Just how many runs exactly?
"That's a good question," Manuel said.
And one the Mets' bats struggled all afternoon to answer.
"Obviously, we struggled with men on base, men in scoring position," Manuel said. "But I think the good thing is we are at least putting ourselves in those positions. And we have to continue to do that until we have a breakthrough."
Early on, a breakthrough looked plausible, as the Mets scored in the first inning courtesy of Carlos Delgado's two-out one-hopper to the fence. The double easily plated Daniel Murphy, who tied a career high with three hits.
But the Mets squandered their subsequent opportunities, hitting into three double plays, and were unable to capitalize on some defensive breaks.
"It's a little frustrating, "said Manuel, who added that he was encouraged by his team's constant offensive pressure. "Unfortunately right now, we aren't coming through."
Down 2-1, the Mets caught a break with two outs in the fifth inning when Corey Hart, battling the sun, let Jose Reyes' hit drop in front of him. The speedy Reyes made it all the way to third, but Murphy grounded out to end the frame.
The Mets threatened again in the sixth while trailing, 3-1. Beltran had a two-out single and Gary Sheffield hit a double off the left-field fence to put the tying run in scoring position. But Fernando Tatis hit a ball to the left-field warning track, narrowly missing a three-run homer, to end the inning.
Omir Santos opened the seventh with a triple off Milwaukee starter Jeff Suppan, who was subsequently replaced by Mitch Stetter. Stetter sent Ryan Church down swinging, but the Amazins pushed their second run across on Reyes' infield single. Murphy followed with his third hit and David Wright drew a walk from Mark DiFelice, loading the bases for Delgado.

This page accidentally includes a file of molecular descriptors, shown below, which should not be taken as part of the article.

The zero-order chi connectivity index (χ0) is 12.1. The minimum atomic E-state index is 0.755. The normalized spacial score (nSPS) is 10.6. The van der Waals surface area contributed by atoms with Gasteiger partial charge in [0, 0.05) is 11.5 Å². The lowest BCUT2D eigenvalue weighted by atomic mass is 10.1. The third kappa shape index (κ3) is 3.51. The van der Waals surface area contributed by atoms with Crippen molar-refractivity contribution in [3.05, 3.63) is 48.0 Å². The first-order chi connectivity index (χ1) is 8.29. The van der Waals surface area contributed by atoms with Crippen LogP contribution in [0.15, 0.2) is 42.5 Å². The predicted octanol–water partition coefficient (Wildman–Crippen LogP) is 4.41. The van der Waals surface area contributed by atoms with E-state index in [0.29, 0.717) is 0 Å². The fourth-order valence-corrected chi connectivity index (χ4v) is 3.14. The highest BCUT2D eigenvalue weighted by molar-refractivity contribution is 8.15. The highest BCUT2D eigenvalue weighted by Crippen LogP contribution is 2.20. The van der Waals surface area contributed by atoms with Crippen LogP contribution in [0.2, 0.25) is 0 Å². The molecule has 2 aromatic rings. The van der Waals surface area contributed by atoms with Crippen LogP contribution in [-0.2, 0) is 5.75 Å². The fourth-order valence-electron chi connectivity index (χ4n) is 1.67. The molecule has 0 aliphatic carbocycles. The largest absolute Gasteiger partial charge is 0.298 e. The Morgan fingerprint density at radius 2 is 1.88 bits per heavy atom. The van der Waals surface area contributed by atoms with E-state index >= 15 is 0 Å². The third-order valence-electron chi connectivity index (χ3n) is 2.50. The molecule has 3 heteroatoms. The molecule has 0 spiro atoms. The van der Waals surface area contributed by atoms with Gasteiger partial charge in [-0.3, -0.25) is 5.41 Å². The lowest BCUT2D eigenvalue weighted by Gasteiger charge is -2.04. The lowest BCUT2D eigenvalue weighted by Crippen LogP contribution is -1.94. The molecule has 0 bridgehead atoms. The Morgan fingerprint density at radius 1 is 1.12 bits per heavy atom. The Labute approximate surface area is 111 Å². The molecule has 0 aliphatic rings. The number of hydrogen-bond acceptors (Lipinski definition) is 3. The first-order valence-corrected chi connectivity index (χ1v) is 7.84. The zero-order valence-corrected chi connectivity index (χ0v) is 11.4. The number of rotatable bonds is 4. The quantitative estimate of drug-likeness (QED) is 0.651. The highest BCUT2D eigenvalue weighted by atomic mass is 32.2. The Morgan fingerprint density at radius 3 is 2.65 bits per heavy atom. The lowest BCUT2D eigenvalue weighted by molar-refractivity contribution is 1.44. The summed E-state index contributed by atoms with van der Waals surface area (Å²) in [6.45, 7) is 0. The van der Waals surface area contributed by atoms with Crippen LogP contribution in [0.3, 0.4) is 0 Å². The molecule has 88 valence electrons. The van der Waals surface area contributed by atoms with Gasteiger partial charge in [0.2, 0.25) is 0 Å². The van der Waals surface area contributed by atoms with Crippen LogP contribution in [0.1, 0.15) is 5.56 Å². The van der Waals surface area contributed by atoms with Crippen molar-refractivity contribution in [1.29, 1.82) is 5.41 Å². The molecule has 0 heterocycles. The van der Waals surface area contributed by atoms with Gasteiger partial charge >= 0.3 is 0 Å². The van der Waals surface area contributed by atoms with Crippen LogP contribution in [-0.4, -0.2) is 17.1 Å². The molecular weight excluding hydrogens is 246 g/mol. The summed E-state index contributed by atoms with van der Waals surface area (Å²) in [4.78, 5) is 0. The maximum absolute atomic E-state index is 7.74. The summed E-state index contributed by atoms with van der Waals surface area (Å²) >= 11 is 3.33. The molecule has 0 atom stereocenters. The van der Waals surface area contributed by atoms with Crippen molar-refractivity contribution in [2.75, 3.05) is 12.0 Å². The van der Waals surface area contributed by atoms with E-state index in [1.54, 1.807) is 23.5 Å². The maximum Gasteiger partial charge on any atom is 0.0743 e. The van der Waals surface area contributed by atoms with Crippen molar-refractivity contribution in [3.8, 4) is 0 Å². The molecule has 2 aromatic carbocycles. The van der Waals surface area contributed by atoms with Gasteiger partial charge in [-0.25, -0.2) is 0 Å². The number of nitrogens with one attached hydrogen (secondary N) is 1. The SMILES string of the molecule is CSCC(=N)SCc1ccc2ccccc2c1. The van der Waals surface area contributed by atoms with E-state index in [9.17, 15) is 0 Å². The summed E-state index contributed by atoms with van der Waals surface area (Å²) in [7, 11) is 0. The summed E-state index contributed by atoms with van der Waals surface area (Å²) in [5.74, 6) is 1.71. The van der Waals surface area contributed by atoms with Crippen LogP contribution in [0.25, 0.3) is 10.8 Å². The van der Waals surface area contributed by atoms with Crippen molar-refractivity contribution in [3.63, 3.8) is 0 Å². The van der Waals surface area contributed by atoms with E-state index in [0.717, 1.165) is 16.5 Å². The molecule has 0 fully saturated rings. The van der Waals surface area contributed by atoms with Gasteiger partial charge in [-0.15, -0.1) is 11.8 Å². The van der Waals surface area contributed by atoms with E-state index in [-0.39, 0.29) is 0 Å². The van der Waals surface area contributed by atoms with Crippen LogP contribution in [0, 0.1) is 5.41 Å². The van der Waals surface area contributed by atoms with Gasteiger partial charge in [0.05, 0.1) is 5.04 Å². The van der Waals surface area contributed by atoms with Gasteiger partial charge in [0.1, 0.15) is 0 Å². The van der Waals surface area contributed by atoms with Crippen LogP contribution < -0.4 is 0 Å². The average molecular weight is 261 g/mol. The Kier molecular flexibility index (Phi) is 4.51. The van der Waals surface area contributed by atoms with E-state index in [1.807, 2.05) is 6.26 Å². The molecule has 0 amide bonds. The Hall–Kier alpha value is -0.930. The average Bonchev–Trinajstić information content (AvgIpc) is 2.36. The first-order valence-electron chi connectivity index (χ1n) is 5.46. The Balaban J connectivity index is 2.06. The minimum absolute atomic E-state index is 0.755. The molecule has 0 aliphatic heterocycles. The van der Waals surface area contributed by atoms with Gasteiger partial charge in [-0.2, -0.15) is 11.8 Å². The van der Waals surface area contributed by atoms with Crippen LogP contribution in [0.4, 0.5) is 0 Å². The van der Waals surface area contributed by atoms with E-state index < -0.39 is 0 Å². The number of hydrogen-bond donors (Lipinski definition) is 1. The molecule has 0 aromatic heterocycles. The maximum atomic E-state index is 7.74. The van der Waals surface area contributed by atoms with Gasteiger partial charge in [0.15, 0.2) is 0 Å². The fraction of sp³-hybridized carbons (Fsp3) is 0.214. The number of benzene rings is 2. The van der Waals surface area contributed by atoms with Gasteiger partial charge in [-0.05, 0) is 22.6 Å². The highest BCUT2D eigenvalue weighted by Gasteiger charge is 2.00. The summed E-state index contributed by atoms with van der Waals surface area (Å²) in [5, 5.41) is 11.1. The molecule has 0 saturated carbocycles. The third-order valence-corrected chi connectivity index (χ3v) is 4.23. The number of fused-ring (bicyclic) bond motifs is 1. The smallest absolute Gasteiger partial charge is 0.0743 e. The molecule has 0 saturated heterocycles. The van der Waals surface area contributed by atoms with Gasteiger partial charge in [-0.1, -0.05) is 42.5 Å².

But Delgado hit the ball right back to Todd Coffey -- the fourth pitcher of the inning -- for an easy 1-2-3 double play.
To their credit, the Mets -- who wrapped up a series victory following Saturday's win -- were disappointed, but denied being frustrated that they let Sunday's game slip away.
"We just didn't come up with the big hit when we needed it," Sheffield said. "And that's just something we have to correct."
"Of course [losing is frustrating]," Wright said. "The idea is to win. So when you don't, it's frustrating.
"They didn't get a lot of hits, but they got them at the right time."
No one was more aware of that then spot starter Nelson Figueroa.
Recalled from Triple-A Buffalo to start in place of Mike Pelfrey (right forearm tendinitis), Figueroa rebounded from a 29-pitch first inning to give the Mets six solid frames. The journeyman allowed five hits and three runs, including Mike Cameron's solo homer in the sixth, and was designated for assignment following Sunday's loss.
"He performed well enough for us to win the game," Manuel said. "It would have been a really big win for us, given the fact that we were using a spot starter."
And given the fact that the offense cranked out 12 hits -- five of which were for extra bases -- off Suppan.
"If we continue to put pressure and give ourselves RBI opportunities and hit with men in scoring position, we are going to come through," Wright said.
Manuel was equally confident that the Mets' offensive woes aren't related to last season, when the team went completely cold.
"We haven't clicked well, and we will," Manuel said. "We have too many good hitters not to."
There were some encouraging signs. Six different Mets had a hit, reserve catcher Santos was a career-best 2-for-4 and Murphy and Reyes both went 3-for-5.
"I can't say that at this point, this early in the season that I would be upset with anybody's approach with men in scoring position," Manuel said. "I think it's more due to anxiety. And they want to get it done in a bad way, and that's not all that bad."